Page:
When we think of the soldiers who died in the Great War, we tend to think (according to our politics, perhaps) in terms either of heroes or of victims. The film They Shall Not Grow Old casts a rather different light on that, with one veteran admitting that ‘it was terrible at times, but I wouldn’t have missed it’, and another declaring: ‘If I could have my time again, I’d go through it all again.’
Last year, I was given four letters my great-uncle Gerald wrote to his mother from the Ypres Salient in the summer of 1917. I found them eye-opening in many ways.
He was 18 years old, and the youngest of seven. He was a devout evangelical Christian. From France he sent his brother Don a ‘will’, which said: ‘I confess to Christ Jesus as my personal living Saviour and trust to the merits of His most precious blood to cleanse me from all my sin.’ The pocket book he asked all his friends and mentors to write in before he embarked was full of quotations from the Bible and other pieties.
He hoped he would ‘be spared to come back’, but seemed quite prepared to die. He was a chirpy soul, much given to telling everyone to ‘keep smiling!’ ‘Cheer up, dear old boy, and don’t worry over anything,’ he wrote to Don, ‘I’ve never known a thing yet that hasn’t a funny side to it.’ He had found it ‘most amusing’ when the army instructors bawled at him, and said: ‘The French seem such very funny people from what I’ve seen of them.’ His catchphrase seems to have been ‘I shall do my level best to do my little bit.’
On 14 July, he wrote to his mother about his first taste of the trenches near Ypres: ‘After a long march we came to what was once a town. It is an awful sight. The dead horses stunk something atrocious… We entered the trenches round a place called Hell Fire Corner, where horses and men and shells were heaped in profusion, then on through Shrapnel Alley… First job next day was to bury some of our dead – one with both legs and one arm off and his head all battered in etc.
‘One day, Fritz set an aeroplane of ours on fire and the pilot, though wounded, managed to bring his machine down 50 yards in front of our first line. The poor officer crawled out and started to crawl to our lines, and the dirty Germans turned a machine gun on him. It was a mean, dirty, cowardly act… However, we had our own back the next night: two of our companies went over and raided the Germans. They brought back only one prisoner, for information, and all the other Germans (about 40 or 50) had a bellyful of bayonet for supper. I wish my company had gone over. You do not know what a mean, dirty, cowardly lot the Germans are.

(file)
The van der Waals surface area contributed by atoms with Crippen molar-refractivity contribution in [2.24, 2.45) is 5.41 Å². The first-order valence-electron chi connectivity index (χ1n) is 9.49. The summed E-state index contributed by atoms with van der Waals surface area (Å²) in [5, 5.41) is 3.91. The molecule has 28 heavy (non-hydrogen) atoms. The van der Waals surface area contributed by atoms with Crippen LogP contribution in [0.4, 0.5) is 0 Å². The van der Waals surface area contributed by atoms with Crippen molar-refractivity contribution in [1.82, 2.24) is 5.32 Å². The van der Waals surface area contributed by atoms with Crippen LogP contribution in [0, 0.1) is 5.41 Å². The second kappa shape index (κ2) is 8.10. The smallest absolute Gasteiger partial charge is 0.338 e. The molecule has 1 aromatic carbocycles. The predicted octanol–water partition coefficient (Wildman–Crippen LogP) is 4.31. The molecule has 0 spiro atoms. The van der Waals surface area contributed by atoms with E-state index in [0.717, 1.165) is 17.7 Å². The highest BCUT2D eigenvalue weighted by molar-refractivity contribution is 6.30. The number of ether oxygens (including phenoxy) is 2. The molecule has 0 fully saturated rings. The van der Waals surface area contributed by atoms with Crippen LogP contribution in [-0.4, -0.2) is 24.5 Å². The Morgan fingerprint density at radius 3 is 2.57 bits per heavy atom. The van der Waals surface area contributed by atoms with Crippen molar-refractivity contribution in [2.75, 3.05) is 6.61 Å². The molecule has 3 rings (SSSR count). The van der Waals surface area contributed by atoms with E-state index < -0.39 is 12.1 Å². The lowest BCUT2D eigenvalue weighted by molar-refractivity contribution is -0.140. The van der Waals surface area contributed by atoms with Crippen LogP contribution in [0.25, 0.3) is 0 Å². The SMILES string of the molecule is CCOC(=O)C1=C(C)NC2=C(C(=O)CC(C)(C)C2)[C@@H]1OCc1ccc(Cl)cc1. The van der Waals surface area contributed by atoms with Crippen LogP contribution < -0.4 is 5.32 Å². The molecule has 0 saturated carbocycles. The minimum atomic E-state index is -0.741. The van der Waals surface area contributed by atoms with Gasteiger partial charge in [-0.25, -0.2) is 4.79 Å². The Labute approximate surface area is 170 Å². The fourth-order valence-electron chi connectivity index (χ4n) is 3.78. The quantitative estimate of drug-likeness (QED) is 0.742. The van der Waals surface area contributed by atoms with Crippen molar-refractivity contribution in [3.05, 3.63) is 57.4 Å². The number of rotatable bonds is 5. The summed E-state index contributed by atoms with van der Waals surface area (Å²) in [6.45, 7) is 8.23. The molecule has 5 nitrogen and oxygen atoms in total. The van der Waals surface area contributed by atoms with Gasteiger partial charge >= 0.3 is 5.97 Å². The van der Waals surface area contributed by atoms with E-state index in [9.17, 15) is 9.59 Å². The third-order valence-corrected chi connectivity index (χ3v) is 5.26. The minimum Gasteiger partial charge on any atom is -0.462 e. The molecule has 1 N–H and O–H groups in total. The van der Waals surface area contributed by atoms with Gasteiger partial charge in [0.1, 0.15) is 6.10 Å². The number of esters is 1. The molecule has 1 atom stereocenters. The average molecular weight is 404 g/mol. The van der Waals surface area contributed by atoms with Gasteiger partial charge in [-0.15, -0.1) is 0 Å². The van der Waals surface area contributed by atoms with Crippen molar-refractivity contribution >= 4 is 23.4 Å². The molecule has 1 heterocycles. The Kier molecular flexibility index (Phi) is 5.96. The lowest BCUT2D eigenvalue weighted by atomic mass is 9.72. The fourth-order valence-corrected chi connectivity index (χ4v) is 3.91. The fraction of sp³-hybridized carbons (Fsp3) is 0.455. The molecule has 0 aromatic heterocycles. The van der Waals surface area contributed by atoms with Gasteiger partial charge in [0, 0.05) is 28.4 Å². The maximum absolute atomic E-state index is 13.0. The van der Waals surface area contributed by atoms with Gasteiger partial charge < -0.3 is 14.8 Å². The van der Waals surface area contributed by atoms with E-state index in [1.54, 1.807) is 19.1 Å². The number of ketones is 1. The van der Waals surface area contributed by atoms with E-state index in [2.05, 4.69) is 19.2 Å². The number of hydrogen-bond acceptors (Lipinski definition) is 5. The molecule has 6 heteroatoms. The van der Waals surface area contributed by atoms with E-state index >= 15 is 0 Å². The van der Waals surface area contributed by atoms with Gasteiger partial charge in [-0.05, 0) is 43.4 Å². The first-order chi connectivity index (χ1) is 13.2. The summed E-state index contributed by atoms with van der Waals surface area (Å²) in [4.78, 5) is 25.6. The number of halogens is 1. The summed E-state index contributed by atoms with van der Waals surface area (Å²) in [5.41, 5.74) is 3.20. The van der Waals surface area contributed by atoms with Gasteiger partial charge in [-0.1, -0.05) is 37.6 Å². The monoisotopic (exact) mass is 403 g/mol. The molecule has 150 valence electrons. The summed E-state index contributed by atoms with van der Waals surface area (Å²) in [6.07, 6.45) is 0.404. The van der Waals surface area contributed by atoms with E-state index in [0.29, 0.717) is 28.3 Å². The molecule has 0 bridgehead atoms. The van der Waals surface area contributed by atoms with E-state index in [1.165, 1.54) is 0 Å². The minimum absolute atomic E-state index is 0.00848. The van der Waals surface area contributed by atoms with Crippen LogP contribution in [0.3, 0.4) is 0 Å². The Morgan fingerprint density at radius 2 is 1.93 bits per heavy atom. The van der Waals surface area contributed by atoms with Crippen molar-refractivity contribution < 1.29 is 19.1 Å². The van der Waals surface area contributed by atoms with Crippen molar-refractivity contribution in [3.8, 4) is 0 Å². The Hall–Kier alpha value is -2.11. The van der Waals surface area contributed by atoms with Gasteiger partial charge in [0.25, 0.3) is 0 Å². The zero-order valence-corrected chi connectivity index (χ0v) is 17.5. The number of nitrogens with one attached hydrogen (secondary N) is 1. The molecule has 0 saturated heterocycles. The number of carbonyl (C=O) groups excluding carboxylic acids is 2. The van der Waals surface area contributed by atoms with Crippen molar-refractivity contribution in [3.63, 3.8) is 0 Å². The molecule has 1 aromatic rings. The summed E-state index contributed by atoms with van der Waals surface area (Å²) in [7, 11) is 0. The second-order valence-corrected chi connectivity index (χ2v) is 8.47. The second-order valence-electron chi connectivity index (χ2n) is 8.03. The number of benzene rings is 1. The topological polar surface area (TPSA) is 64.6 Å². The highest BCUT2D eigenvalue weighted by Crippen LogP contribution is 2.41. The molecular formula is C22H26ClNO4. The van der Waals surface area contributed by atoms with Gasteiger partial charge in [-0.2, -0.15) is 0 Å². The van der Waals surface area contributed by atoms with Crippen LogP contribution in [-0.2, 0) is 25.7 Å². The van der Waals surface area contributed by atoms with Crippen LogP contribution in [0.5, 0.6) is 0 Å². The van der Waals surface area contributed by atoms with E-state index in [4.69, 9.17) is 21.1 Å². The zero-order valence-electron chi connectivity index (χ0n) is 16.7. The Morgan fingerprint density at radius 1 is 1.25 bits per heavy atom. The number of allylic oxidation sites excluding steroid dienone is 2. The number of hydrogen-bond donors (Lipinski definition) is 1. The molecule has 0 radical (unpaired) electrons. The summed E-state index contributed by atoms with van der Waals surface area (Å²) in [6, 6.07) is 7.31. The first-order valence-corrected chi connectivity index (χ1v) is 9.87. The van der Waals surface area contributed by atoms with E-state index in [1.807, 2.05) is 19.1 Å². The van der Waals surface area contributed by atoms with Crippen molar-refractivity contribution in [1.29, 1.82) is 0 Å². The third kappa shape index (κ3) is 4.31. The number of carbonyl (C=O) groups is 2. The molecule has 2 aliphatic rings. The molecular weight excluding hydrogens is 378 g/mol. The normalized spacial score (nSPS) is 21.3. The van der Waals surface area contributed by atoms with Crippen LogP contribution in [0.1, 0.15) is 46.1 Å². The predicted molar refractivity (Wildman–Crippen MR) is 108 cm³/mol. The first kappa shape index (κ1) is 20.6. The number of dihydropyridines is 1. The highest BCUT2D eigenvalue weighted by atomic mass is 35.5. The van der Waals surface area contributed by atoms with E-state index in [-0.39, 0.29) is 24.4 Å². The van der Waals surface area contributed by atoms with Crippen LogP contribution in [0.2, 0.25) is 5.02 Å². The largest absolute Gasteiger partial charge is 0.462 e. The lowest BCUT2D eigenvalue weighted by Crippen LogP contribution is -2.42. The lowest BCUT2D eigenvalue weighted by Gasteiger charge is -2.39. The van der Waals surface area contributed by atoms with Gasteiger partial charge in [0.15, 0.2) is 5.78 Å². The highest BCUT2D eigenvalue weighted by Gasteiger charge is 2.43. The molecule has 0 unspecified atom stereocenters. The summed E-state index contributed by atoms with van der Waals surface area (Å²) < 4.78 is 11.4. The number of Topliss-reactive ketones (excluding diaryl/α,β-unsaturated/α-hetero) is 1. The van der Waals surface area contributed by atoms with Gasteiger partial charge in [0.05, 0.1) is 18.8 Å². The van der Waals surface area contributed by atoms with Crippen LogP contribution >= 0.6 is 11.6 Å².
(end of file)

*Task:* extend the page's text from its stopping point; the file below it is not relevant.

‘The first thing I got on coming back to rest was your parcel. After having no sleep for four days and nights and no food for 36 hours, you can guess what a Godsend it was. Thank you ever so much, Mother dear… The tea and chocolate… may be the means of saving my life one of these days. You never know what is going to happen.
‘Life here is very, very hard, but does you good and is more than worth it if we can keep England from becoming what Belgium is. I do so enjoy your cheery letters… Keep cheery ripe and smiling! Cheero!’
Gerald’s company finally went ‘over the top’ on 31 July in the Battle of Pilckem Ridge. He wrote to his mother afterwards:
‘We had a horrible time… sinking down to our knees in mud. As we crossed the German lines, they were piled with dead and wounded. The pitiless rain of shrapnel and high explosive came down on us… I had 40lbs of grenades to carry besides all my equipment and rifle. There was a huge lake in a forest where dead Germans were floating about. Shellholes big enough to put our house in abounded everywhere. We came to two streams which we waded through, sinking over our waists… Nearly half my platoon got wiped out during the crossing of the second one by the German machine guns. The rain was coming down in torrents.
‘Then the Germans started counter-attacking… We could not use our rifles as they were caked and choked in mud, so the order came for support from the rifle grenadiers. Well, I was nearest, so I climbed out… and gave them five. My first grenade, which I aimed carefully… killed seven of them… I was as cheerful as could be during the whole attack, but collapsed directly we got out. The officer said to me, “Well, you take it very coolly for your first attack. You’re the most cheerful man in the platoon.” So I felt more than rewarded.
‘As long as I live, July 31, August 1 & 2 will live in my memory. God spared me when so many, many went down. It must have been your prayers. You may not believe what I say, but I can assure you the chief thought in my mind those two awful nights was the prayers of those at home. Why I kept so cool and cheerful I don’t know. All the time I was laughing and joking, pulling everyone’s leg, and got nicknamed “Happy Tom”. Yet directly I got to camp and found the hot feed they had for us and the warm welcome, I lay down and had a good cry quietly to myself – perhaps it was the memory of so many dear fellows lying cold and low.
‘We had been up to our knees in water for 60 hours or so. All our strength was gone and we were like a lot of old men. Next morning… it was agony to walk… They tell me I would pass for 25 now and I certainly feel it.’ (In a later letter, he told his mother that his hair was turning grey.)